VAT is levied at the rate of 7% on value of goods sold and the services rendered at every level, importing included. Certain categories of goods and services, (e.g exports are zero-rated (i.e subject to 0% VAT). Other categories of goods and services are exempt from VAT (e.g sales of agricultural products). If you need to see if you qualify, contact one of our bilingual accounting specialists here.



Under the VAT system, VAT registered sellers of goods and services must then levy the VAT on the purchaser. The seller is generally entitled to claim credit for any VAT paid on the acquisition of its raw materials, stock or other goods or even for services which are used in that business. This VAT credit is generally not available with respect to the entertainment expenses and certain specific expenditures.

A business which is selling zero-rate goods or services if further entitled to credit for the VAT that they paid when purchasing those goods/services. However, a business which is selling exempt goods or services is not entitled to the credit and must bear the VAT at it's stated cost.



The VAT system places a stringent registration and documentation obligations on businesses operating in Thailand. VAT credits are only available if the tax invoices in the prescribed form are received from your supplier(s). There are monthly VAT return filing requirements and records that must be maintained to prove an audit trail for the revenue tax examiners which are able to call at any time.


Categories of goods and services with zero VAT and exempt from VAT.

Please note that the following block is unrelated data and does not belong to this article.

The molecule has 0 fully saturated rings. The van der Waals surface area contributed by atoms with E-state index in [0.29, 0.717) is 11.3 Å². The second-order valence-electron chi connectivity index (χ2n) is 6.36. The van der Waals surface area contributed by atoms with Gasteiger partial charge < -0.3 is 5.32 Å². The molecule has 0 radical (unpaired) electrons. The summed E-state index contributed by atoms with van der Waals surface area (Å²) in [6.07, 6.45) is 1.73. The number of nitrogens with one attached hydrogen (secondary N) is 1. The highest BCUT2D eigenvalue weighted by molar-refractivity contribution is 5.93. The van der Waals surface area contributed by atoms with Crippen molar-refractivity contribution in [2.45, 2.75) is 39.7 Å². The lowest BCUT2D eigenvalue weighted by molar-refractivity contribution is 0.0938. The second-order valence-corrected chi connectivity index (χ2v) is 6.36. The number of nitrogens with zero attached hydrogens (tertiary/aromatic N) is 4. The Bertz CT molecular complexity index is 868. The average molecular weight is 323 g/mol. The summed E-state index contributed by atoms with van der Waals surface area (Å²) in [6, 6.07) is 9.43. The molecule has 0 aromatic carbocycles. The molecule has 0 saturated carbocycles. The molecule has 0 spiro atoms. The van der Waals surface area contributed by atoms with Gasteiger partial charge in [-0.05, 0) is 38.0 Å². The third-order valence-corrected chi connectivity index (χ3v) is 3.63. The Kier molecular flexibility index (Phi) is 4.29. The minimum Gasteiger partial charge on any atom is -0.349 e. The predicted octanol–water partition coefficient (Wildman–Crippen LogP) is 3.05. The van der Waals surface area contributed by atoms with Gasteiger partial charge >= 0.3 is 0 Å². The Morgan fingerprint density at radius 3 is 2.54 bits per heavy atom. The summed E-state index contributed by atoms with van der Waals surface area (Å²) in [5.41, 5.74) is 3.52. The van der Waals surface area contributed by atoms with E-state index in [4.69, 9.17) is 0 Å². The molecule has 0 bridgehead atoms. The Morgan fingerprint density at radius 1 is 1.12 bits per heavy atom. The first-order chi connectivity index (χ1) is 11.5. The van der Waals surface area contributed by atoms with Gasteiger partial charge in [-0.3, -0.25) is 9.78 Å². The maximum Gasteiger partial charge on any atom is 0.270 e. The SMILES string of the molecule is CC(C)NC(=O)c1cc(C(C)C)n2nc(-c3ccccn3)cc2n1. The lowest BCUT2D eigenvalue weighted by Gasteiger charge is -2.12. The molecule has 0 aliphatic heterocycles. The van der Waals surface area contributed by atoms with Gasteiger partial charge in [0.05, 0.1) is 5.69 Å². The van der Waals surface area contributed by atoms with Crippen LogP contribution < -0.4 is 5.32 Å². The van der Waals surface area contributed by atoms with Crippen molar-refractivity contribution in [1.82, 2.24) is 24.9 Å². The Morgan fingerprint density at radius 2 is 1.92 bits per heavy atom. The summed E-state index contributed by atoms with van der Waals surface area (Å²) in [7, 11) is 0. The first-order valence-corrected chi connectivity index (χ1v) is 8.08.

Zero-rated VAT 


  • Exporting out of Thailand
  • Services performed in Thailand where the result or value of the services is used by a juristic person outside Thailand 
  • International air or sea transport services by a juristic person organized under Thai law
  • Goods or services provided to the Thai
  • Government under certain foreign loan or assistance projects
  • Goods or services provided to the United Nations, an embassy or consulate as prescribed by law
  • Goods transferred between bonded warehouses
  • Exempt from VAT
  • Traders with less than Baht 1,800,000 revenue per annum
  • Agricultural produce excluding food products contained in cans, vessels or packages manufactured on an industrial scale
  • Fertilizer
  • Fish meal and animal food
  • Drugs and chemicals for preventing or eradicating plant or animal pests or diseases
  • Newspapers, magazines or textbooks
  • Educational services provided by the Thai Government and by certain private schools and colleges
  • Certain artistic and cultural services designated by the Thai Government
  • Services provided in healing, auditing, advocacy in court or any other specifically designated liberal profession regulated by law
  • Designated research or technical services
  • Library, museum or zoological garden services
  • Services provided by employees under employment contracts
  • Services related to organizing amateur sports
  • Services of public entertainers specifically designated by the Thai Government